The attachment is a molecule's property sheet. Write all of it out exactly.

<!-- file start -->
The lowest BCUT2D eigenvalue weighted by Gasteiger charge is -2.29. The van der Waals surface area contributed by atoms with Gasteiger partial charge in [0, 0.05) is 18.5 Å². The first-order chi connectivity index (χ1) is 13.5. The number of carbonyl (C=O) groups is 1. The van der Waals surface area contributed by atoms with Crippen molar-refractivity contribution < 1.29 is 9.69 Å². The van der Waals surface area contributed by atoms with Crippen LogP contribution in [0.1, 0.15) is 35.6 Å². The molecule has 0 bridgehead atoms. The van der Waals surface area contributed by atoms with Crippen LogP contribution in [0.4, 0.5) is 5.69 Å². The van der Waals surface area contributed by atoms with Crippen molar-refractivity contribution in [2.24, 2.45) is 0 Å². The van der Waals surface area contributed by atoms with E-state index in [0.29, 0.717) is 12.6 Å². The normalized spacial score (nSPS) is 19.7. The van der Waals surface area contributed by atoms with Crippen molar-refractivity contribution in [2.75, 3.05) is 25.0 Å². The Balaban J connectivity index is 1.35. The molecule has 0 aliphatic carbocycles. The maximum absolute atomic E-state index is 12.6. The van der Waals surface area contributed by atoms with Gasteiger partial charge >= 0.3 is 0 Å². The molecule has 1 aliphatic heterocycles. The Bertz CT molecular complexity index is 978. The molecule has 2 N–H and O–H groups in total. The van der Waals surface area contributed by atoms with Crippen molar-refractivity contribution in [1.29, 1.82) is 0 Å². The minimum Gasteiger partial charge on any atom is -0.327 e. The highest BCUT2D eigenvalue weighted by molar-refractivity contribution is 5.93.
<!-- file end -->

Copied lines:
The lowest BCUT2D eigenvalue weighted by Gasteiger charge is -2.29. The van der Waals surface area contributed by atoms with Gasteiger partial charge in [0, 0.05) is 18.5 Å². The first-order chi connectivity index (χ1) is 13.5. The number of carbonyl (C=O) groups is 1. The van der Waals surface area contributed by atoms with Crippen molar-refractivity contribution < 1.29 is 9.69 Å². The van der Waals surface area contributed by atoms with Crippen LogP contribution in [0.1, 0.15) is 35.6 Å². The molecule has 0 bridgehead atoms. The van der Waals surface area contributed by atoms with Crippen LogP contribution in [0.4, 0.5) is 5.69 Å². The van der Waals surface area contributed by atoms with Crippen molar-refractivity contribution in [2.24, 2.45) is 0 Å². The van der Waals surface area contributed by atoms with E-state index in [0.29, 0.717) is 12.6 Å². The normalized spacial score (nSPS) is 19.7. The van der Waals surface area contributed by atoms with Crippen molar-refractivity contribution in [2.75, 3.05) is 25.0 Å². The Balaban J connectivity index is 1.35. The molecule has 0 aliphatic carbocycles. The maximum absolute atomic E-state index is 12.6. The van der Waals surface area contributed by atoms with Gasteiger partial charge >= 0.3 is 0 Å². The molecule has 1 aliphatic heterocycles. The Bertz CT molecular complexity index is 978. The molecule has 2 N–H and O–H groups in total. The van der Waals surface area contributed by atoms with Crippen molar-refractivity contribution in [1.29, 1.82) is 0 Å². The minimum Gasteiger partial charge on any atom is -0.327 e. The highest BCUT2D eigenvalue weighted by molar-refractivity contribution is 5.93.